My favorite knives
Josh Smith's cutting-edge knives stir collectors' passions.
Carlye Adler

(FORTUNE Small Business) - Josh Smith doesn't seem like a cutting-edge guy--he wears cowboy hats and works in Frenchtown, Mont. (pop. 883), in a shop he built himself. But when it comes to crafting custom-made collectible knives, he is regarded as one of the world's most progressive talents. Smith, now 25, made his first knife at 11. (His Little League coach, a knife aficionado, taught him the trade.) At 19, he became the youngest craftsman to earn a Mastersmith ranking from the American Bladesmith Society.

Stan Dahlin, 50, a chiropractor who owns a practice in Hilmar, Calif., has been collecting knives for the past 20 years and owns a Josh Smith knife with a desert ironwood handle. He just ordered a push dagger (a smaller knife with a handle that fits in the palm of one's hand) for his wife, Debbie, who has her own collection. "It's fun to find someone this good who's just starting out," Dahlin says, adding that the quality of Smith's craftsmanship is already creating demand among collectors--and higher prices. "It won't be long before I can't afford his knives," Dahlin says.

Some collectors can't afford them now--Smith's creations cost $300 to $5,500. Without advertising, he sold several dozen last year, each designed on paper and made to order. He completes just two or three a month, forging the Damascus-style blade, which has a distinctive rippled texture, by heating steel to 2,300 degrees Fahrenheit and hammering layers of it into intricate patterns. For the handles he often chooses exotic materials such as fossilized tusks of walrus or woolly mammoth, which he buys from a supplier who finds them in Alaska. He also embeds gemstones such as amethysts or sapphires in the handles.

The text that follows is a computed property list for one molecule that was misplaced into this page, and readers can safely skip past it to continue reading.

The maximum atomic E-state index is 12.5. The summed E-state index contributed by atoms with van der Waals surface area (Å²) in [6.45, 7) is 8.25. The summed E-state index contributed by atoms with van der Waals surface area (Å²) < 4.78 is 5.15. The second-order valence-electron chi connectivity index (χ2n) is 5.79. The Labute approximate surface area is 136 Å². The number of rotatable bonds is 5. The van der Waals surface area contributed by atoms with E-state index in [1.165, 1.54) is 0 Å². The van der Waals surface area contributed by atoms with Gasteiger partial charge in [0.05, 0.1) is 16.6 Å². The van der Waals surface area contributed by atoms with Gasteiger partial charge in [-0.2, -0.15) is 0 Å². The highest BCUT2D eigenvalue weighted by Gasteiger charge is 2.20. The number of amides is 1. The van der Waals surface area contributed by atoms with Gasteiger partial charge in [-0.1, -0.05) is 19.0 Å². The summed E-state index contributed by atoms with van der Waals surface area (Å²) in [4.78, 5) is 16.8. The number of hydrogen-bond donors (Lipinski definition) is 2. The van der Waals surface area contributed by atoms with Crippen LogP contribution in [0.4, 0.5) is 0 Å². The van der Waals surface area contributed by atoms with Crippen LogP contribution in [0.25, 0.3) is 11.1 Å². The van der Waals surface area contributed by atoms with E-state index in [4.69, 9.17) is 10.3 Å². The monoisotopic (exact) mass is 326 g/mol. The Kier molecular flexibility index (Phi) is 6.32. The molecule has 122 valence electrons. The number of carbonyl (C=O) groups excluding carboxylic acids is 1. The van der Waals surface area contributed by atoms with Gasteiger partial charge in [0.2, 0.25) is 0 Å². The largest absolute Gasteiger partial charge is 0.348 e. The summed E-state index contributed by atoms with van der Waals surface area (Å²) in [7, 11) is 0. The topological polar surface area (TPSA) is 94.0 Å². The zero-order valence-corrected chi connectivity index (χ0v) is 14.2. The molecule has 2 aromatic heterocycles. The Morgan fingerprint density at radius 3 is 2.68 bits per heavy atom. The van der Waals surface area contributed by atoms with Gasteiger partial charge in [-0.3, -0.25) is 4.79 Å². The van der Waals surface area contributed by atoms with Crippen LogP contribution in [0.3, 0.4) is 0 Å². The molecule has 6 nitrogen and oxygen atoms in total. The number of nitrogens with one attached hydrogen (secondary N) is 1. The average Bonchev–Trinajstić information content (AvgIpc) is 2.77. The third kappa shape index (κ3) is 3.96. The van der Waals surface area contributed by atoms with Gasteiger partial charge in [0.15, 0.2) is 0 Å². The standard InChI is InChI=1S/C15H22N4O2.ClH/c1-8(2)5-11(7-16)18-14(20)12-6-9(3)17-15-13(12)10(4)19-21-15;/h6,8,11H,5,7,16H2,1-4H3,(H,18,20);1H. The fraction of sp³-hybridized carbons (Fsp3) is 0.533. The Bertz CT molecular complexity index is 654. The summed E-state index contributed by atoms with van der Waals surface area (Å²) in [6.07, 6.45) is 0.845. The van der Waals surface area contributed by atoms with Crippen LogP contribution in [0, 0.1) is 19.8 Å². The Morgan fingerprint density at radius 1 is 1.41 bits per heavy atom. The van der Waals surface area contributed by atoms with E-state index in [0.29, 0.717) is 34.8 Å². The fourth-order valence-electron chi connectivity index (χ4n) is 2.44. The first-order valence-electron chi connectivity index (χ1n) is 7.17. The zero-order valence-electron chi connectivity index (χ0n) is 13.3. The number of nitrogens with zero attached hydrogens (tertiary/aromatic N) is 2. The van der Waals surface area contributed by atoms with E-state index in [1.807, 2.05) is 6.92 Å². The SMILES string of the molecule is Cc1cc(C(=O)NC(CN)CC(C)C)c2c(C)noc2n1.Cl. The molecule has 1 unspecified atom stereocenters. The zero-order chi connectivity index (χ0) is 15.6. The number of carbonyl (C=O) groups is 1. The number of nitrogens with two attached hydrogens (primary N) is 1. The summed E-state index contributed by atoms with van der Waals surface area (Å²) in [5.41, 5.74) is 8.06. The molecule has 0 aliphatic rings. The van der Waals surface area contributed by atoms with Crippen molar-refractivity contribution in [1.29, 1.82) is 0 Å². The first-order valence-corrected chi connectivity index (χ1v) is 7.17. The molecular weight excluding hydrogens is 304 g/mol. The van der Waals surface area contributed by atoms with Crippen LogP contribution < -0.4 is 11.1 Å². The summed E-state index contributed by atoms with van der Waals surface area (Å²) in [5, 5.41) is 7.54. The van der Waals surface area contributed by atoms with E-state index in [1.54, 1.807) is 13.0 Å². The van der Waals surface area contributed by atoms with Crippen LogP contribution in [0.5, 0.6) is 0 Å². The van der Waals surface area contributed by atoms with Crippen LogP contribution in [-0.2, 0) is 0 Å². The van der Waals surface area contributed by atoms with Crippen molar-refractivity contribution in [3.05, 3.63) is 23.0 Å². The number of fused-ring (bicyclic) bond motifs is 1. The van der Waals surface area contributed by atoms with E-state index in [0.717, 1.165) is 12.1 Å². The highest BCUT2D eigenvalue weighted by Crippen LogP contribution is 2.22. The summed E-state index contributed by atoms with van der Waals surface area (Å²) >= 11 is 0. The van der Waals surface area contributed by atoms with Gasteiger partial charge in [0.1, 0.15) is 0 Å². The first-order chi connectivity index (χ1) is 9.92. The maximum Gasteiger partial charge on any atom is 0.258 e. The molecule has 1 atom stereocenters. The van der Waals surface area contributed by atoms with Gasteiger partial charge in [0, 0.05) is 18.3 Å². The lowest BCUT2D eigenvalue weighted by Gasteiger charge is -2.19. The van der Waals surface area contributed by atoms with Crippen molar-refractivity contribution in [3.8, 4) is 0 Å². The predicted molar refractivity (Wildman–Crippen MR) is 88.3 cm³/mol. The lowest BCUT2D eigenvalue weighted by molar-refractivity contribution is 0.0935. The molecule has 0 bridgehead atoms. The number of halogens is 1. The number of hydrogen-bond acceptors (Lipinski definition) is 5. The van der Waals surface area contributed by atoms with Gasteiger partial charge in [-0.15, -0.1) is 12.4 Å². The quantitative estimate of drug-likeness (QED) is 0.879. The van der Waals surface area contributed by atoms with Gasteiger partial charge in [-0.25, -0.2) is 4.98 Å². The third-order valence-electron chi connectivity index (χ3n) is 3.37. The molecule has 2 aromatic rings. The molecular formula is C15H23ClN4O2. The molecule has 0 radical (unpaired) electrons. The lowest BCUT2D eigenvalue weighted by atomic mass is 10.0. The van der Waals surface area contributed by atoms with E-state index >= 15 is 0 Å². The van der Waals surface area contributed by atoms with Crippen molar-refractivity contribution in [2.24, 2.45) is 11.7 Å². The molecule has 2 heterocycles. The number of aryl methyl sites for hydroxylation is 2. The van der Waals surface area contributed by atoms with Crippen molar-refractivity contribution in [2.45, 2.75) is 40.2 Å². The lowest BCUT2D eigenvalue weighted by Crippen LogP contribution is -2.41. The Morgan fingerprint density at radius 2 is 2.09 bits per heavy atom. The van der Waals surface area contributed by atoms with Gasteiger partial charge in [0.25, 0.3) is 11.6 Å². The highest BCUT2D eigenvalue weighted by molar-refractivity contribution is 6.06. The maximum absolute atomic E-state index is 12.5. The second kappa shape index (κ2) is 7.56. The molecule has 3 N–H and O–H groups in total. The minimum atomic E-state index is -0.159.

Most buyers showcase Smith's knives instead of, say, gutting deer with them. But all the blades are sharpened to hold up under extreme conditions--the edges of his best knives can shave the ink off a newspaper without cutting the page and are sharp enough to slice through two full soda cans in one swoop.

"People think of a knife as a weapon, but there's something spiritual to making them," says Smith. "It's man's first tool." Top of page

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